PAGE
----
3. Forgive Your Mistakes, But Don’t Brush Them Off

Hadfield addresses the overlooked value of negative feedback early on in his book. When you make a mistake at NASA, he explains, it’s a feeding frenzy of “what went wrong?” – a loose string the whole organization pulls hard on to see what else might unravel.

How often do you invite negative criticisms? Do you ever draw attention to your missteps? Do you maximize failures for their learning opportunities? Are you in a safe enough environment to do so?  If it’s not with your boss, you might want to try building a supportive network around your career. Dissect your failures with peers so you can learn from them. Agree to collectively “cut each other some slack.”


4. Pour Yourself into Someone Else’s Success

If for nothing else than the glory of a shared mission, help someone succeed. Vancouver Events Specialist, Stephanie Fowler (formerly with the BC Lions Football Club), had the privilege of working with the Canadian Space Agency as a co-op student when attending Simon Fraser University. She told me:

“I worked on the Human Behaviour and Performance Team making sure Chris’ psychological well being was being accounted for while he was away. There are so many moving parts to put a human on the ISS. An enormous amount of teamwork goes into every mission. This was a major milestone in Canadian space history particularly, because he would be the 1st Canadian commander of the ISS and it was only the 2nd long duration space mission a Canadian astronaut has taken part in. The team I worked with poured so much energy to support this one human.”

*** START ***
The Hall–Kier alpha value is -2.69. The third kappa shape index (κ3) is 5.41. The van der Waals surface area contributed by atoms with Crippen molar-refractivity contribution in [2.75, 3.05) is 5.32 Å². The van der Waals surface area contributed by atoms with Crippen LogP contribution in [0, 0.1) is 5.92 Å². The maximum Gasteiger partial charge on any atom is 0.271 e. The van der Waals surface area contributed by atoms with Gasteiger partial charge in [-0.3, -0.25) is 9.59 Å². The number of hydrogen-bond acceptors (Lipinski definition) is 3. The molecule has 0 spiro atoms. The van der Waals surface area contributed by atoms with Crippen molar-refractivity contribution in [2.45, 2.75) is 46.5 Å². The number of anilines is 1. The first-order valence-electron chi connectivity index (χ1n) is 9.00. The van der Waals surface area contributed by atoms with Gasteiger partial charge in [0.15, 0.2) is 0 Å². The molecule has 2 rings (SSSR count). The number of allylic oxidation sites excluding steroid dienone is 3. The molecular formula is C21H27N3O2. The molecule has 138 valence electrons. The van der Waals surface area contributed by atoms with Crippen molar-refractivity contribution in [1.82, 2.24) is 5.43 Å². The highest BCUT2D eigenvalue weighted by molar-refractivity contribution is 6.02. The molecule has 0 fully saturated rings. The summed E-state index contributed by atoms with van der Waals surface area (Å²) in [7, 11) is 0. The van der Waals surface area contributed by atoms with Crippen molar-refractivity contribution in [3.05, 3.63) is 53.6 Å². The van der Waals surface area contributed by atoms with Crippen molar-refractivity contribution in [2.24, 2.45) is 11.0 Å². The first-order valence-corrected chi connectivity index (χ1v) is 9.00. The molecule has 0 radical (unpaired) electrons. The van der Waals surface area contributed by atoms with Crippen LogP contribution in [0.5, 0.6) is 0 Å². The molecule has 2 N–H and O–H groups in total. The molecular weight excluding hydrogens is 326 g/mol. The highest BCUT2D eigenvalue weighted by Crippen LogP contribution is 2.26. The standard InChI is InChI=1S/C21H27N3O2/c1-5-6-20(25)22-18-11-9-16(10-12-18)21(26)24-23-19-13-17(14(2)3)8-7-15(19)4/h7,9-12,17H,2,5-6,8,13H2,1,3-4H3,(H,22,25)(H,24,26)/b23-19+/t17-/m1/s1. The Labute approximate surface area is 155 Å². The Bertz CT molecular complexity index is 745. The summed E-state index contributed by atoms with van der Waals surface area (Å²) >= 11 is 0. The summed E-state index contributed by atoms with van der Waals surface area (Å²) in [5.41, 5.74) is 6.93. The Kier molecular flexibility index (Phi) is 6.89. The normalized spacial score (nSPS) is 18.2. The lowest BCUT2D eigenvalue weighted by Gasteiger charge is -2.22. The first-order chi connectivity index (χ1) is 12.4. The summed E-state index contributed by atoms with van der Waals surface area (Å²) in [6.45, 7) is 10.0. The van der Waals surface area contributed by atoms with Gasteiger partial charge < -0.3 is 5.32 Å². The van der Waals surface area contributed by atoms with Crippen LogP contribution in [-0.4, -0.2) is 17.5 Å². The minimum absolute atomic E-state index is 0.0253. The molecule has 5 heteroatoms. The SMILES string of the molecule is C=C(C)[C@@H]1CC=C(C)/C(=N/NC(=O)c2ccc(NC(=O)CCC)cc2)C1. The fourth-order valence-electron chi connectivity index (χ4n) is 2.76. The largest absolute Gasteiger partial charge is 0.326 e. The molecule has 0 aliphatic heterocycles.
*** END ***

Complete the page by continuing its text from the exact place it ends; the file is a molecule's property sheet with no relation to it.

Even before he was a social media superstar, Hadfield was just an astronaut going to space. And even as an Astronaut (Capital A), he was always part of a bigger mission. How many people on your team are pursuing the same mission, goals, strategy plan that you are? We could all do a better job of learning to recognize and respect when it’s someone else’s time to shine on that mission – and make it our goal to get them there.


5. Endings Don’t Have to be Emotionally Wrenching

In my line of work, I see a lot of people transitioning. And while some of those people chose a fresh start (switching companies or industries), for others it’s a forced move (laid off, restructured, personal conflicts).  But whatever propels someone into a new beginning, one thing stands true: it was proceeded by an ending.

Hadfield says that everyone kept asking him how sad he was to move into retirement. But, as he puts it, “I wasn’t that sad at all…I did the best I could and I served my purpose, but the time has come to move on.”

Eras end, missions close, stars burn out. Endings abound. What can you be proud of? What do you have to look forward to? And what’s left?

For Hadfield, it’s “the value of humility and the perspective it gives you.”

What will it be for you?